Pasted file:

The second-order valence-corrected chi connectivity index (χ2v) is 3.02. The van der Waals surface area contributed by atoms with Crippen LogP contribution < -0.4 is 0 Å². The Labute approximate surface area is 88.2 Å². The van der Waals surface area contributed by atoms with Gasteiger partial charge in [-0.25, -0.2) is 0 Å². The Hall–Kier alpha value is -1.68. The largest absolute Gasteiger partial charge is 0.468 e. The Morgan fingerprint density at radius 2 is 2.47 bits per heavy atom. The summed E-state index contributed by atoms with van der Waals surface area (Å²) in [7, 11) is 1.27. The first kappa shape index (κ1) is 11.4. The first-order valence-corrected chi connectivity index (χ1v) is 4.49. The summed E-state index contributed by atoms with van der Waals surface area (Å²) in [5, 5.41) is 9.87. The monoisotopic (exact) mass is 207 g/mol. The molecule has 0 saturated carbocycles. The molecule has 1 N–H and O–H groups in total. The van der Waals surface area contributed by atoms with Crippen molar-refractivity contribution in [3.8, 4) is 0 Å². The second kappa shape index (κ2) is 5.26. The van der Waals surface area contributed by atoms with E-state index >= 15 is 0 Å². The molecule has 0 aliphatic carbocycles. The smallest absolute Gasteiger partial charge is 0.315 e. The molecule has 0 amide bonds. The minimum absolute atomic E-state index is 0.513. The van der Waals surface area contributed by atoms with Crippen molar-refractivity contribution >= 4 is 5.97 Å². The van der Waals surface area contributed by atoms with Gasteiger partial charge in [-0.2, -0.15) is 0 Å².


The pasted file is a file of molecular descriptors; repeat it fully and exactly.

The second-order valence-corrected chi connectivity index (χ2v) is 3.02. The van der Waals surface area contributed by atoms with Crippen LogP contribution < -0.4 is 0 Å². The Labute approximate surface area is 88.2 Å². The van der Waals surface area contributed by atoms with Gasteiger partial charge in [-0.25, -0.2) is 0 Å². The Hall–Kier alpha value is -1.68. The largest absolute Gasteiger partial charge is 0.468 e. The Morgan fingerprint density at radius 2 is 2.47 bits per heavy atom. The summed E-state index contributed by atoms with van der Waals surface area (Å²) in [7, 11) is 1.27. The first kappa shape index (κ1) is 11.4. The first-order valence-corrected chi connectivity index (χ1v) is 4.49. The summed E-state index contributed by atoms with van der Waals surface area (Å²) in [5, 5.41) is 9.87. The monoisotopic (exact) mass is 207 g/mol. The molecule has 0 saturated carbocycles. The molecule has 1 N–H and O–H groups in total. The van der Waals surface area contributed by atoms with Crippen molar-refractivity contribution in [3.8, 4) is 0 Å². The second kappa shape index (κ2) is 5.26. The van der Waals surface area contributed by atoms with E-state index >= 15 is 0 Å². The molecule has 0 aliphatic carbocycles. The smallest absolute Gasteiger partial charge is 0.315 e. The molecule has 0 amide bonds. The minimum absolute atomic E-state index is 0.513. The van der Waals surface area contributed by atoms with Crippen molar-refractivity contribution >= 4 is 5.97 Å². The van der Waals surface area contributed by atoms with Gasteiger partial charge in [-0.2, -0.15) is 0 Å².